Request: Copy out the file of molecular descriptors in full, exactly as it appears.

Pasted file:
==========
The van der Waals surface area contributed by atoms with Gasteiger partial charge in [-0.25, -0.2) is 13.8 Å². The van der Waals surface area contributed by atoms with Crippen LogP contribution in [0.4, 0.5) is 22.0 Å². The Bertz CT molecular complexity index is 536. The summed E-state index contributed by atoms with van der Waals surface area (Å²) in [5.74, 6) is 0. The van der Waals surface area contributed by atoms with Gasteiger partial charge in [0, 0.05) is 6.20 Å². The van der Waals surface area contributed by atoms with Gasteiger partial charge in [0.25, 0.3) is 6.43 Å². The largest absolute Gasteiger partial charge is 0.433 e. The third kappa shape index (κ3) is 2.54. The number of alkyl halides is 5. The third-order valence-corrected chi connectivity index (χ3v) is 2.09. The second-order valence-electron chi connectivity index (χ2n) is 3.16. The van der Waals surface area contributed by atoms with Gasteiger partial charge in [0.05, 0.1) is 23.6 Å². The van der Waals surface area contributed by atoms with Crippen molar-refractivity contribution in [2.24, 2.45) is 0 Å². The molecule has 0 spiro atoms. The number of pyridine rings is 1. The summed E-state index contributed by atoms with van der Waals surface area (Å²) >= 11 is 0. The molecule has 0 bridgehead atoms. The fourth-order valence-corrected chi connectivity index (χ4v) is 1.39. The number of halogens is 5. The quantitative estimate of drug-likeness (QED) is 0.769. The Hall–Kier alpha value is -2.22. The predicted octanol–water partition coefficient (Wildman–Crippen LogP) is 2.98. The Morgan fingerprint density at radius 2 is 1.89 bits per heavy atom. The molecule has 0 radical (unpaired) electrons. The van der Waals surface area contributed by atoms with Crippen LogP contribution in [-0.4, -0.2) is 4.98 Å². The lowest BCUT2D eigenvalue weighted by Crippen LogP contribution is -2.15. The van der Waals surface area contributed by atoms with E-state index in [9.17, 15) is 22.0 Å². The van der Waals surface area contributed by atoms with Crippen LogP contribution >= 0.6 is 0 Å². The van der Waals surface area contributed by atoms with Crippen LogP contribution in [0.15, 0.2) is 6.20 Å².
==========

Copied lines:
The van der Waals surface area contributed by atoms with Gasteiger partial charge in [-0.25, -0.2) is 13.8 Å². The van der Waals surface area contributed by atoms with Crippen LogP contribution in [0.4, 0.5) is 22.0 Å². The Bertz CT molecular complexity index is 536. The summed E-state index contributed by atoms with van der Waals surface area (Å²) in [5.74, 6) is 0. The van der Waals surface area contributed by atoms with Gasteiger partial charge in [0, 0.05) is 6.20 Å². The van der Waals surface area contributed by atoms with Gasteiger partial charge in [0.25, 0.3) is 6.43 Å². The largest absolute Gasteiger partial charge is 0.433 e. The third kappa shape index (κ3) is 2.54. The number of alkyl halides is 5. The third-order valence-corrected chi connectivity index (χ3v) is 2.09. The second-order valence-electron chi connectivity index (χ2n) is 3.16. The van der Waals surface area contributed by atoms with Gasteiger partial charge in [0.05, 0.1) is 23.6 Å². The van der Waals surface area contributed by atoms with Crippen molar-refractivity contribution in [2.24, 2.45) is 0 Å². The molecule has 0 spiro atoms. The number of pyridine rings is 1. The summed E-state index contributed by atoms with van der Waals surface area (Å²) >= 11 is 0. The molecule has 0 bridgehead atoms. The fourth-order valence-corrected chi connectivity index (χ4v) is 1.39. The number of halogens is 5. The quantitative estimate of drug-likeness (QED) is 0.769. The Hall–Kier alpha value is -2.22. The predicted octanol–water partition coefficient (Wildman–Crippen LogP) is 2.98. The Morgan fingerprint density at radius 2 is 1.89 bits per heavy atom. The molecule has 0 radical (unpaired) electrons. The van der Waals surface area contributed by atoms with Crippen LogP contribution in [-0.4, -0.2) is 4.98 Å². The lowest BCUT2D eigenvalue weighted by Crippen LogP contribution is -2.15. The van der Waals surface area contributed by atoms with E-state index in [9.17, 15) is 22.0 Å². The van der Waals surface area contributed by atoms with Crippen LogP contribution >= 0.6 is 0 Å². The van der Waals surface area contributed by atoms with Crippen LogP contribution in [0.15, 0.2) is 6.20 Å².